All Things Elvis: 2007 Elvis Week marks the end of an era

Elvis Week 2007 was the biggest Elvis Week ever, it was the hottest Elvis Week ever.
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EDITOR’S NOTE: Graceland and the name, image and likeness of Elvis Presley appear courtesy of Elvis Presley Enterprises, Inc.


Elvis Week 2007. Where do I start? It was the biggest Elvis Week ever, it was the hottest Elvis Week ever, and I packed in more than I thought possible.

It was an Elvis Week that also marked the end of an era. Word is the “Elvis In Concert” events, with “E” on a big screen accompanied by live musicians, will no longer be held. And the Graceland complex is due to be completely revamped, though Priscilla Presley assured those at the Elvis Insiders Conference it won’t become a “Disneyland” (i.e. no rides). I did hear that all museums will be moved onto the mansion side of Elvis Presley Boulevard — no more trips across the street in the shuttles. And that the mansion will be made to look more like it did at the time of Elvis’ death; the gold and platinum awards in the racquetball building, for example, will be moved into a museum.

I didn’t have to go far to encounter folks with Elvis connections. There was one right in my hotel lobby. Jimmy Velvet, a musician who knew Elvis, had what was the world’s biggest collection of Elvis memorabilia (outside of Graceland’s own archives) and is an ace photographer.

Jimmy was selling his book, “Inside The Dream,” which has a dazzling array of photos taken by him and of him with various celebs ( We had many pleasant chats throughout the week, the highlight of my stay at the hotel.

But I didn’t stay there much, as there was so much else to do. My first stop was Tupelo for “Fan Appreciation Day” at Elvis’ birthplace. Fans packed the small grounds, so I never did get to see the museum, which has been redesigned since I last visited in 2002. But I did have a pleasant chat with Henry Dodge Jr., chairman of the Elvis Presley Memorial Foundation, who was lucky enough to have seen Elvis perform back in the ’50s. He pointed out that if you look right in the eyes of the statue of a 13-year-old Elvis on the grounds “He comes alive.”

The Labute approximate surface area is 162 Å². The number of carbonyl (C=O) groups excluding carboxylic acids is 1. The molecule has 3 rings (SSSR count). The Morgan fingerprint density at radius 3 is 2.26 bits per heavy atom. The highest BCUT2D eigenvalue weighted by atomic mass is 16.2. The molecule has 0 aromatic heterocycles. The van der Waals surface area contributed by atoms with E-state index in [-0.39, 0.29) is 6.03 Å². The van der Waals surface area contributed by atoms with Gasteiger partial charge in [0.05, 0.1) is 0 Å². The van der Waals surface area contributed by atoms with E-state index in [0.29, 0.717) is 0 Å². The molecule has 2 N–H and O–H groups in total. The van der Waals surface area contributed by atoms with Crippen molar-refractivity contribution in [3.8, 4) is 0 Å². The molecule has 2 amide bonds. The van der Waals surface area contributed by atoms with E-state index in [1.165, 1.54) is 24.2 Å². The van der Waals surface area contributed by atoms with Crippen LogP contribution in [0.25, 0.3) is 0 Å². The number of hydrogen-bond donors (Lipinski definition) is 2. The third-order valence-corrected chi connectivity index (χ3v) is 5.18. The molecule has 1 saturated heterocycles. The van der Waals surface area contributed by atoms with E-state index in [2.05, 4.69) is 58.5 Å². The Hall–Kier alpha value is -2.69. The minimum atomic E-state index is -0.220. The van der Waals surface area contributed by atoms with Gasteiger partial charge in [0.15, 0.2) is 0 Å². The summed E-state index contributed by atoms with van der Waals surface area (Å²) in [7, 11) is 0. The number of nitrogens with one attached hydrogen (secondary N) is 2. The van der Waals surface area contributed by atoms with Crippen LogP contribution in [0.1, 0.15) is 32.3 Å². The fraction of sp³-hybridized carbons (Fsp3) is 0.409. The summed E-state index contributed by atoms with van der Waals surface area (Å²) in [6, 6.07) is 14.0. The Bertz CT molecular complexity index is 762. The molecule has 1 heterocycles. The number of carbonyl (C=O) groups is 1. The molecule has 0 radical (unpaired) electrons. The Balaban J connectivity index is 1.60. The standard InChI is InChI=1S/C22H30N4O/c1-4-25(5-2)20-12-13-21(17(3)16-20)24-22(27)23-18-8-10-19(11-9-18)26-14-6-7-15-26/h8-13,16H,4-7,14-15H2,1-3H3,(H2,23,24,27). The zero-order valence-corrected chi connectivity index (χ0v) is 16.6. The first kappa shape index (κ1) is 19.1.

And you know, he was right — it was downright eerie. A 13-year-old lookalike, Joshua Tomes, also was on hand posing for pictures, while in the Chapel, locals shared their own stories about Elvis, and musicians played elsewhere on the grounds.

I attended a few of George Klein’s events, including the Memphis Mafia Reunion Dinner. Klein, who attended high school with Elvis, went on to be a disc jockey and maintained his friendship with Elvis for his whole life. This year’s event had many familiar faces: “Mafiosos” Jerry Schilling and late arrival Joe Esposito; Marion Cocke (Elvis’ nurse); drummer D.J. Fontana; and Mark James, writer of “Suspicious Minds.” Most surprising was the appearance of Dr. George Nichopoulos (AKA “Dr. Nick”) and his son, Dean. Klein was quick to point out that Dr. Nick was the “good doctor,” who tried to curb Elvis’ bad habits, though Nick himself didn’t touch on any controversial areas. Mojo Nixon, composer of the stellar “Elvis Is Everywhere,” also was in the house.

Many of these same folks appeared at Klein’s annual memorial service, held Aug. 16 at the University of Memphis. It is undoubtedly the best deal at Elvis Week, as it’s free. This year, the service was preceded by another round-table discussion that included Jerry Hopkins, who&rs